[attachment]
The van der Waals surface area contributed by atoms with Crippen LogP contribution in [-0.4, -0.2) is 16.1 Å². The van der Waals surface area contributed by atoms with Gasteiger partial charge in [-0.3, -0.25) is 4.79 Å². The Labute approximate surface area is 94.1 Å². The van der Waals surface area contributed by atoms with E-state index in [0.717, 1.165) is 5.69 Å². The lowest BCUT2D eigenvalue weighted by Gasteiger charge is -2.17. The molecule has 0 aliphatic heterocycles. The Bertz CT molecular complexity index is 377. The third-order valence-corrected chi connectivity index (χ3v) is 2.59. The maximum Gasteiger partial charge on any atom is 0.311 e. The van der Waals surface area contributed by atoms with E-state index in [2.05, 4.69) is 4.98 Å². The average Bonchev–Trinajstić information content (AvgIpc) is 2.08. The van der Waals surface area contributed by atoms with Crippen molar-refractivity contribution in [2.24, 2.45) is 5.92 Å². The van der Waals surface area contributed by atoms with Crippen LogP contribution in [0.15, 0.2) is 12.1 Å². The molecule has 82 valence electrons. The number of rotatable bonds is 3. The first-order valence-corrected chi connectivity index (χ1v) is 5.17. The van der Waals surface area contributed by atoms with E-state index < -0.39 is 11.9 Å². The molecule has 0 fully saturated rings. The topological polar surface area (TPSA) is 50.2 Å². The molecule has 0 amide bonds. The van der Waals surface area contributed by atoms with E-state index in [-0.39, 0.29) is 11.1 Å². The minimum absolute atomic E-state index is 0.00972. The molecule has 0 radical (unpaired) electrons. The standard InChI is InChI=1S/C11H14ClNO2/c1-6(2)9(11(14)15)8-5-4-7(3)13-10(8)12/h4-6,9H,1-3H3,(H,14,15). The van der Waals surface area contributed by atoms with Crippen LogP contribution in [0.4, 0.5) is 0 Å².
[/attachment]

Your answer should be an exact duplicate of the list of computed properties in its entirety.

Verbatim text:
The van der Waals surface area contributed by atoms with Crippen LogP contribution in [-0.4, -0.2) is 16.1 Å². The van der Waals surface area contributed by atoms with Gasteiger partial charge in [-0.3, -0.25) is 4.79 Å². The Labute approximate surface area is 94.1 Å². The van der Waals surface area contributed by atoms with E-state index in [0.717, 1.165) is 5.69 Å². The lowest BCUT2D eigenvalue weighted by Gasteiger charge is -2.17. The molecule has 0 aliphatic heterocycles. The Bertz CT molecular complexity index is 377. The third-order valence-corrected chi connectivity index (χ3v) is 2.59. The maximum Gasteiger partial charge on any atom is 0.311 e. The van der Waals surface area contributed by atoms with E-state index in [2.05, 4.69) is 4.98 Å². The average Bonchev–Trinajstić information content (AvgIpc) is 2.08. The van der Waals surface area contributed by atoms with Crippen molar-refractivity contribution in [2.24, 2.45) is 5.92 Å². The van der Waals surface area contributed by atoms with Crippen LogP contribution in [0.15, 0.2) is 12.1 Å². The molecule has 82 valence electrons. The number of rotatable bonds is 3. The first-order valence-corrected chi connectivity index (χ1v) is 5.17. The van der Waals surface area contributed by atoms with E-state index < -0.39 is 11.9 Å². The molecule has 0 fully saturated rings. The topological polar surface area (TPSA) is 50.2 Å². The molecule has 0 amide bonds. The van der Waals surface area contributed by atoms with E-state index in [-0.39, 0.29) is 11.1 Å². The minimum absolute atomic E-state index is 0.00972. The molecule has 0 radical (unpaired) electrons. The standard InChI is InChI=1S/C11H14ClNO2/c1-6(2)9(11(14)15)8-5-4-7(3)13-10(8)12/h4-6,9H,1-3H3,(H,14,15). The van der Waals surface area contributed by atoms with Crippen LogP contribution in [0.4, 0.5) is 0 Å².